Michigan Attorney General Dana Nessel has joined attorneys general from across the U.S. in three multi-state comment letters opposing weakened student protections and proposed federal environmental rules, including:
• For-Profit College Accountability
Nessel joined 19 attorneys general earlier this month in a comment letter to the US House Education and Labor Committee urging the committee to close loopholes in federal laws that entice for-profit schools to heavily market to veterans—often using high-pressure and deceptive sales tactics. As a result, veterans are disproportionally harmed when these schools violate consumer protection laws, offer low-quality or inadequate certificate and degree programs, or close abruptly leaving students burdened with heavy debt and low prospects for gainful employment.
“As Congress considers the reauthorization of the Higher Education Act, it’s important they take into account the critical role state attorneys general play in protecting students from deceitful colleges and institutions who want nothing more than to increase their bottom line while students suffer from years of debt for low-quality programs.” Nessel said.
• Mercury and Air Toxics Standards
On April 19, Nessel joined 20 attorneys general in filing comments taking issue with the EPA’s proposed rule that finds regulating mercury and other hazardous air pollutants from coal-fired power plants is neither appropriate nor necessary. The multi-state coalition urges the EPA retain current Mercury and Air Standards, something it deemed appropriate and necessary in a supplemental finding in 2016.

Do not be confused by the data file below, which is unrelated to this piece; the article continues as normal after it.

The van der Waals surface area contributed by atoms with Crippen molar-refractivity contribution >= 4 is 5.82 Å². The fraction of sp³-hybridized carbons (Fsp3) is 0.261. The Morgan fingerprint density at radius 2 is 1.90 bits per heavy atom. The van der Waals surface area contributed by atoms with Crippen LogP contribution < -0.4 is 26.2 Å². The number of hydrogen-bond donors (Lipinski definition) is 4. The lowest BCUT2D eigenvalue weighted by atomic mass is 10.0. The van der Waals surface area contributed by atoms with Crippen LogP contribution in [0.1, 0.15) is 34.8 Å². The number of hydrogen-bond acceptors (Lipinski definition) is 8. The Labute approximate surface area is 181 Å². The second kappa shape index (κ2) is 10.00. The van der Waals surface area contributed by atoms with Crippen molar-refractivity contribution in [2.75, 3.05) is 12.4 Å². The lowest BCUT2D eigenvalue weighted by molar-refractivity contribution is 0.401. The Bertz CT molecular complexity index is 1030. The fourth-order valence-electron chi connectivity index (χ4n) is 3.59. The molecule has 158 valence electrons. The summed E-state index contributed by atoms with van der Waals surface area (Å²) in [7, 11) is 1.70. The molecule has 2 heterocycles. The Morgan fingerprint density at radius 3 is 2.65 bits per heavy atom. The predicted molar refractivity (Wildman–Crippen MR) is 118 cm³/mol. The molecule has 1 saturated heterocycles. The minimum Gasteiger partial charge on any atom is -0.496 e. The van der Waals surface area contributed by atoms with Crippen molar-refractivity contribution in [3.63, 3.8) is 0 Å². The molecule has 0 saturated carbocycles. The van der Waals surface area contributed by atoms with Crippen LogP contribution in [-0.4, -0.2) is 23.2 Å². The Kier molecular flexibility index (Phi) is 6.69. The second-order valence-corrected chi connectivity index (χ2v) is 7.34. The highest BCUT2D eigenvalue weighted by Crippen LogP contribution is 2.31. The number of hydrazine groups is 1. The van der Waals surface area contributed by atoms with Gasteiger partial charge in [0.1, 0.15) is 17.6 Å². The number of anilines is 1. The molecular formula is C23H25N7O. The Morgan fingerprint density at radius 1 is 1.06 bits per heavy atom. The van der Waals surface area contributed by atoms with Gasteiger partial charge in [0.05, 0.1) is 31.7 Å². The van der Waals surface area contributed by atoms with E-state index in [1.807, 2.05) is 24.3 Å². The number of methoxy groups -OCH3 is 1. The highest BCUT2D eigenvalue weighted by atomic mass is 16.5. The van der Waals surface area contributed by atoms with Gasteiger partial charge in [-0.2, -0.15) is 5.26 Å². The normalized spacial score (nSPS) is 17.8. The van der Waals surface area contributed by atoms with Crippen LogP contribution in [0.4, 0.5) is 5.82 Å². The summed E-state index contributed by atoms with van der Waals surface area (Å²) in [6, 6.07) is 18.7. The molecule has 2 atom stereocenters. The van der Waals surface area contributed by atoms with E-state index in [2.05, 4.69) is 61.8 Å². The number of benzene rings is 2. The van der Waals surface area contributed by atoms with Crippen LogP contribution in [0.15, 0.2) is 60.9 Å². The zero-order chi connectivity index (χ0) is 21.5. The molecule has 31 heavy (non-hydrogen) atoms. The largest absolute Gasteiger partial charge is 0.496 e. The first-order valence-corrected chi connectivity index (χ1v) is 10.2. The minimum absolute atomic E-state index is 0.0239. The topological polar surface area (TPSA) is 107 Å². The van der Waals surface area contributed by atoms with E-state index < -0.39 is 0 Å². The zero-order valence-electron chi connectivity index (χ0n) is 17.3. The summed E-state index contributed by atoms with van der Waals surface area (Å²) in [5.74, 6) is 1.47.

“Coal-fired plants are still operational in Michigan,” Nessel said. “Failing to keep in place important regulations that protect our residents from hazardous chemicals is simply common sense. This office will always stand up for the health and well-being of all Michigan residents.”
• Waters of the U.S. (WOTUS)
Nessel joined 14 attorneys general on April 15 who submitted comments on the Trump administration’s rollback of federal jurisdiction and protections over many wetlands and smaller streams and lakes currently protected under the Clean Water Act.
“The Clean Water Act serves as a backstop for Michigan, protecting our state from those who seek to dial back Michigan’s most stringent regulations on the Great Lakes and our thousands of waterways across the state,” Nessel said. “This proposed rule change is watered-down policy that fails to protect the very waters we are entrusted with.”
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